Agnes Obel, the Berlin based Danish singer-songwriter today again follows up her recent album Myopia with a further release of a series of five additional instrumental versions of tracks from the album. The tracks include Camera’s Rolling, Broken Sleep, Island of Doom, Myopia and Can’t Be.
These instrumental versions follow on the previous release of a series of four live performance videos filmed during one of her Sold Out shows at Brooklyn’s National Sawdust in January of 2020. These videos included Camera’s Rolling, Island of Doom, Myopia and Won’t You Call Me
For almost a decade, Agnes Obel has been one of the most independent and original producers, song-writers and performing artists in contemporary music. A truly unique and genre defying artist whom crossed the bridge between alternative and classical.
Following the same principles as her previous albums (Philharmonics, Aventine and Citizen Of Glass), Obel created the album as a one-woman project in her own Berlin home studio). She imposed upon herself a creative isolation with the removal of all outside influences and distraction in the writing, recording and mixing process. “The albums I’ve worked on have all required that I build a bubble of some kind in which everything becomes about the album.”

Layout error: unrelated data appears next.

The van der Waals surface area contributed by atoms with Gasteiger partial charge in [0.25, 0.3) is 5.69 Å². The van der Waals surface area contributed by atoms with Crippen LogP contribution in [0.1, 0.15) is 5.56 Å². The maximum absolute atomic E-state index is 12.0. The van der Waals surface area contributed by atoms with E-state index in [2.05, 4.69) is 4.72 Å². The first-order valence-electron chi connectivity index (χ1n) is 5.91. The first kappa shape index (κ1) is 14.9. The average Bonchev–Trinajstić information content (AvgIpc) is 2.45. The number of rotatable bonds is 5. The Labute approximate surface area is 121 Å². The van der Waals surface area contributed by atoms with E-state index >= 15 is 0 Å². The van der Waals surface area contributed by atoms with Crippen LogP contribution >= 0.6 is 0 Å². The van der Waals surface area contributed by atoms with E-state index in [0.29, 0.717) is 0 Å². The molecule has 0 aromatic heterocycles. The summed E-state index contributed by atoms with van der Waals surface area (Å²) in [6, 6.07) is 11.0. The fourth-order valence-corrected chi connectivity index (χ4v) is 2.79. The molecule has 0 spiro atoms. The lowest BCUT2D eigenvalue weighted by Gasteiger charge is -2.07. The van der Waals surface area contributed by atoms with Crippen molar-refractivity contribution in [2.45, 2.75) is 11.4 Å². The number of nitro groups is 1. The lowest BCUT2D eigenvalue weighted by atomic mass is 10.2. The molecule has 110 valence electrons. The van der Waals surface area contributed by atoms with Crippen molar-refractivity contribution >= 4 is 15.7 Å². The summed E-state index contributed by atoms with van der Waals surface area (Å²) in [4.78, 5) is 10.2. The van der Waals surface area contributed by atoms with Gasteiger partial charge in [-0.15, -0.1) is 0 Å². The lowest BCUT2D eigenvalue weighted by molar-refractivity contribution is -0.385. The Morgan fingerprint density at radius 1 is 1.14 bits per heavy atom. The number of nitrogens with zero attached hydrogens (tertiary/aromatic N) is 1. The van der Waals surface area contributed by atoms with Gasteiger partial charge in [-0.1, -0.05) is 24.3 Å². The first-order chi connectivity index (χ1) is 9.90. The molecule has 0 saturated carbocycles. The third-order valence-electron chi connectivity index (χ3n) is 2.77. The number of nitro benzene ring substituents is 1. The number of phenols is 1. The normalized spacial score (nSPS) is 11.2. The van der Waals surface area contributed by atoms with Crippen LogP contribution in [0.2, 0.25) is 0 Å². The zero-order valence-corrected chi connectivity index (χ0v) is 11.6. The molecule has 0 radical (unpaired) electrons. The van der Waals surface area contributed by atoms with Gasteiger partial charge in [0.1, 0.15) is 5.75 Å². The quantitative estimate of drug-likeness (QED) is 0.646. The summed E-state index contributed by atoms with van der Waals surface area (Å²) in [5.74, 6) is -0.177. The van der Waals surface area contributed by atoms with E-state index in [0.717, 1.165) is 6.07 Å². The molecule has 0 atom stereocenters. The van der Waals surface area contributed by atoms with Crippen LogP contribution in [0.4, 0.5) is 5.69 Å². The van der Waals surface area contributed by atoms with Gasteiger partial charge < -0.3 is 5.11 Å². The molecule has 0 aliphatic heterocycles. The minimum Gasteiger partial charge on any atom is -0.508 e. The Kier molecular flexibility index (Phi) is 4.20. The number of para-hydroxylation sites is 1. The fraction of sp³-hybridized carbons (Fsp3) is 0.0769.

“For me the production is intertwined with the lyrics and story behind the songs” says Obel. This is precisely what makes her music so compelling and the same is true with Myopia. “Paradoxically, for me I need to create my own myopia to make music.” Obel was experimenting with techniques of recording processing, warping and pitching down vocals, strings, piano, celesta and lutheal piano. Finding ways to melt these elements together to become one and twisting them in a way that you feel at home within the sound Obel conjures throughout the record.
“For me Myopia is an album about trust and doubt. Can you trust yourself or not? Can you trust your own judgments? Can you trust that you will do the right thing? Can you trust your instincts and what you are feeling? Or are your feelings skewed?” — Obel.